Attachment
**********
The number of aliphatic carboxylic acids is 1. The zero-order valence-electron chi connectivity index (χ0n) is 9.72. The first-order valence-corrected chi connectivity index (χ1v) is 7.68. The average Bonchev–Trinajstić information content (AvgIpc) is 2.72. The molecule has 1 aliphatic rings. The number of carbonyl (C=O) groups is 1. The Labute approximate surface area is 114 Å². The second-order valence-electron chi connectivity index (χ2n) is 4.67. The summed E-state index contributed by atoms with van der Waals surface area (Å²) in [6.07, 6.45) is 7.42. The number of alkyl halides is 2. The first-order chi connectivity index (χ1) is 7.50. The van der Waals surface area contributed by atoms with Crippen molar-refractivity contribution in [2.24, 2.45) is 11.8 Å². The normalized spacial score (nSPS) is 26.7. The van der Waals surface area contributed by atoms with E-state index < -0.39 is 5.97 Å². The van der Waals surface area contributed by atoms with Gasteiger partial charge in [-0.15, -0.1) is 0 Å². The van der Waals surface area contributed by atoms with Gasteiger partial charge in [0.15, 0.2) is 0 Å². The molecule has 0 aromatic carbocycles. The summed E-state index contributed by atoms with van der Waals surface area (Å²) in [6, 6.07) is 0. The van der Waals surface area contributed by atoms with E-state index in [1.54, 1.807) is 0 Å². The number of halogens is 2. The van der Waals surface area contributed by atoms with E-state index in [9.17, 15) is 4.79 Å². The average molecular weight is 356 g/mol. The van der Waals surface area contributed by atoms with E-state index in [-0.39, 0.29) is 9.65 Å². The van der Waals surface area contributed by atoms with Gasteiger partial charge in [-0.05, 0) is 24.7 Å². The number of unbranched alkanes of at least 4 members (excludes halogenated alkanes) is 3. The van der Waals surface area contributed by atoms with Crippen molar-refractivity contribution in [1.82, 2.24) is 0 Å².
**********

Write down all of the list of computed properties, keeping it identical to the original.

The number of aliphatic carboxylic acids is 1. The zero-order valence-electron chi connectivity index (χ0n) is 9.72. The first-order valence-corrected chi connectivity index (χ1v) is 7.68. The average Bonchev–Trinajstić information content (AvgIpc) is 2.72. The molecule has 1 aliphatic rings. The number of carbonyl (C=O) groups is 1. The Labute approximate surface area is 114 Å². The second-order valence-electron chi connectivity index (χ2n) is 4.67. The summed E-state index contributed by atoms with van der Waals surface area (Å²) in [6.07, 6.45) is 7.42. The number of alkyl halides is 2. The first-order chi connectivity index (χ1) is 7.50. The van der Waals surface area contributed by atoms with Crippen molar-refractivity contribution in [2.24, 2.45) is 11.8 Å². The normalized spacial score (nSPS) is 26.7. The van der Waals surface area contributed by atoms with E-state index < -0.39 is 5.97 Å². The van der Waals surface area contributed by atoms with Gasteiger partial charge in [-0.15, -0.1) is 0 Å². The van der Waals surface area contributed by atoms with Gasteiger partial charge in [0.15, 0.2) is 0 Å². The molecule has 0 aromatic carbocycles. The summed E-state index contributed by atoms with van der Waals surface area (Å²) in [6, 6.07) is 0. The van der Waals surface area contributed by atoms with E-state index in [1.54, 1.807) is 0 Å². The number of halogens is 2. The van der Waals surface area contributed by atoms with E-state index in [9.17, 15) is 4.79 Å². The average molecular weight is 356 g/mol. The van der Waals surface area contributed by atoms with E-state index in [-0.39, 0.29) is 9.65 Å². The van der Waals surface area contributed by atoms with Gasteiger partial charge in [-0.05, 0) is 24.7 Å². The number of unbranched alkanes of at least 4 members (excludes halogenated alkanes) is 3. The van der Waals surface area contributed by atoms with Crippen molar-refractivity contribution in [1.82, 2.24) is 0 Å².